[7]

B. Bonnard and M. Chyba, Singular Trajectories and their Role in Control Theory, Series: Mathematics and Applications, Springer-Verlag, Berlin, 2003.  Google Scholar

[8]

A. Bressan and B. Piccoli, Introduction to the Mathematical Theory of Control, American Institute of Mathematical Sciences, 2007.  Google Scholar

[9]

T. BrowderC. E. ButterfieldB. M. KrälingB. ShiB. MarshallM. S. O'Reilly and J. Folkman, Antiangiogenic scheduling of chemotherapy improves efficacy against experimental drug-resistant cancer, Cancer Research, 60 (2000), 1878-1886.   Google Scholar

[10]

A. Friedman and Y. Kim, Tumor cell proliferation and migration under the influence of their microenvironment, Mathematical Biosciences and Engineering -MBE, 8 (2011), 371-383.  doi: 10.3934/mbe.2011.8.371.  Google Scholar

[11]

R. A. GatenbyA. S. SilvaR. J. Gillies and B. R. Frieden, Adaptive therapy, Cancer Research, 69 (2009), 4894-4903.  doi: 10.1158/0008-5472.CAN-08-3658.  Google Scholar

[12]

R. A. Gatenby, A change of strategy in the war on cancer, Nature, 459 (2009), 508-509.  doi: 10.1038/459508a.  Google Scholar

[13]

J. H. Goldie, Drug resistance in cancer: A perspective, Cancer and Metastasis Review, 20 (2001), 63-68.   Google Scholar

[14] J. H. Goldie and A. Coldman, Drug Resistance in Cancer, Cambridge University Press, 1998.  doi: 10.1017/CBO9780511666544.  Google Scholar
[15]

R. GrantabS. Sivananthan and I. F. Tannock, The penetration of anticancer drugs through tumor tissue as a function of cellular adhesion and packing density of tumor cells, Cancer Research, 66 (2006), 1033-1039.  doi: 10.1158/0008-5472.CAN-05-3077.  Google Scholar

[16]

J. GreeneO. LaviM. M. Gottesman and D. Levy, The impact of cell density and mutations in a model of multidrug resistance in solid tumors, Bull. Math. Biol., 74 (2014), 627-653.  doi: 10.1007/s11538-014-9936-8.  Google Scholar

[17]

P. Hahnfeldt and L. Hlatky, Cell resensitization during protracted dosing of heterogeneous cell populations, Radiation Research, 150 (1998), 681-687.  doi: 10.2307/3579891.  Google Scholar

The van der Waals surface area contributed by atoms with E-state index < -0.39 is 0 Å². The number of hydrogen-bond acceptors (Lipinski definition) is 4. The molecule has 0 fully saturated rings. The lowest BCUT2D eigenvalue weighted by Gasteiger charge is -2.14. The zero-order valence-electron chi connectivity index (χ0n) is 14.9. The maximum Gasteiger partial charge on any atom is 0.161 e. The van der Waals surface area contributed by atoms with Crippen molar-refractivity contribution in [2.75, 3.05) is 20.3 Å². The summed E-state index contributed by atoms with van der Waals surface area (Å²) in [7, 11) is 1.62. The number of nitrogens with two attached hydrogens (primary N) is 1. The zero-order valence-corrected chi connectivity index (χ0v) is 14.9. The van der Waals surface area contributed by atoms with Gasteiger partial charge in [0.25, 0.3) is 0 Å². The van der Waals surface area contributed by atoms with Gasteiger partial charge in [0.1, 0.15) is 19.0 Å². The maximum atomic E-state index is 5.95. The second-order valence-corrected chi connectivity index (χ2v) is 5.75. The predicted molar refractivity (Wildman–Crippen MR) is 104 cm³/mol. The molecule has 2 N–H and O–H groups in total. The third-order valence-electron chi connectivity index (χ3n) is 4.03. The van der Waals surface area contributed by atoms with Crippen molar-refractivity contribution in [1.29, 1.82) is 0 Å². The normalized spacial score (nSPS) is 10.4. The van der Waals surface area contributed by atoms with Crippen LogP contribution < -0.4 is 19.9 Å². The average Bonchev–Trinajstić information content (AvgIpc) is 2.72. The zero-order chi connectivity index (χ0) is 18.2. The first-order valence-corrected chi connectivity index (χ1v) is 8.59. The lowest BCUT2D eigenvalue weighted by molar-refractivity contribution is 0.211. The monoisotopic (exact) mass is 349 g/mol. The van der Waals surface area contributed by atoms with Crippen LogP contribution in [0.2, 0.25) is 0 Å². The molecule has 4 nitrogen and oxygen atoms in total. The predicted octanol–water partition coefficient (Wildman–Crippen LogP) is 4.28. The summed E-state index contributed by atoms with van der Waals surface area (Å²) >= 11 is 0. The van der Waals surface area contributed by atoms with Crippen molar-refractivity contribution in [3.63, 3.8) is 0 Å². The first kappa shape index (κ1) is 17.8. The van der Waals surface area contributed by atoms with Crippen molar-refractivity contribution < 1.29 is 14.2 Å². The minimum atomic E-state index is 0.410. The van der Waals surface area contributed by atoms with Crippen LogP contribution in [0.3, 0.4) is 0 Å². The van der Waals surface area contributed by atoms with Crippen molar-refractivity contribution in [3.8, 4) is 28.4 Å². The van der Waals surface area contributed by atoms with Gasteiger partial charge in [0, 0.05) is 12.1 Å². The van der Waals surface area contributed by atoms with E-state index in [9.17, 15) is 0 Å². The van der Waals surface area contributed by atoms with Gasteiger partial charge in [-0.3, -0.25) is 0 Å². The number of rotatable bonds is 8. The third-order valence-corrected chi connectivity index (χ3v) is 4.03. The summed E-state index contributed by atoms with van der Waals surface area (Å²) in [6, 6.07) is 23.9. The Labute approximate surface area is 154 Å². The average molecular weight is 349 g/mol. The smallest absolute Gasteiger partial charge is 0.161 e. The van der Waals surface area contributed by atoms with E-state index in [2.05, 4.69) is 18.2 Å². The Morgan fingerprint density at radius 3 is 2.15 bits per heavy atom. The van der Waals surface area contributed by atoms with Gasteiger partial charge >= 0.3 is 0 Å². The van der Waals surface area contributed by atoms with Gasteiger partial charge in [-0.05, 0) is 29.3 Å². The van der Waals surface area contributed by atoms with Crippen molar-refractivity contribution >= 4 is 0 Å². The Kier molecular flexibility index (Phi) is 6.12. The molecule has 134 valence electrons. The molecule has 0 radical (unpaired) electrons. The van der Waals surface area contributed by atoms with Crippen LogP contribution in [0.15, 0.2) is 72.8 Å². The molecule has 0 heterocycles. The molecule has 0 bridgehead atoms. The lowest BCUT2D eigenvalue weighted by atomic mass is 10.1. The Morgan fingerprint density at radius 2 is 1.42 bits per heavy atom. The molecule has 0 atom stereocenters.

[18]

P. HahnfeldtD. PanigrahyJ. Folkman and L. Hlatky, Tumor development under angiogenic signaling: A dynamical theory of tumor growth, treatment response, and postvascular dormancy, Cancer Research, 59 (1999), 4770-4775.   Google Scholar

[19]

P. HahnfeldtJ. Folkman and L. Hlatky, Minimizing long-term burden: The logic for metronomic chemotherapeutic dosing and its angiogenic basis, J. of Theoretical Biology, 220 (2003), 545-554.  doi: 10.1006/jtbi.2003.3162.  Google Scholar

[20]

D. HanahanG. Bergers and E. Bergsland, Less is more, regularly: Metronomic dosing of cytotoxic drugs can target tumor angiogenesis in mice, J. Clinical Investigations, 105 (2000), 1045-1047.  doi: 10.1172/JCI9872.  Google Scholar

[21]

Y. B. HaoS. Y. YiJ. RuanL. Zhao and K. J. Nan, New insights into metronomic chemotherapy-induced immunoregulation, Cancer Letters, 354 (2014), 220-226.  doi: 10.1016/j.canlet.2014.08.028.  Google Scholar

[22]

L.E. Harnevo and Z. Agur, Drug resistance as a dynamic process in a model for multistep gene amplification under various levels of selection stringency, Cancer Chemotherapy and Pharmacology, 30 (1992), 469-476.  doi: 10.1007/BF00685599.  Google Scholar

[23]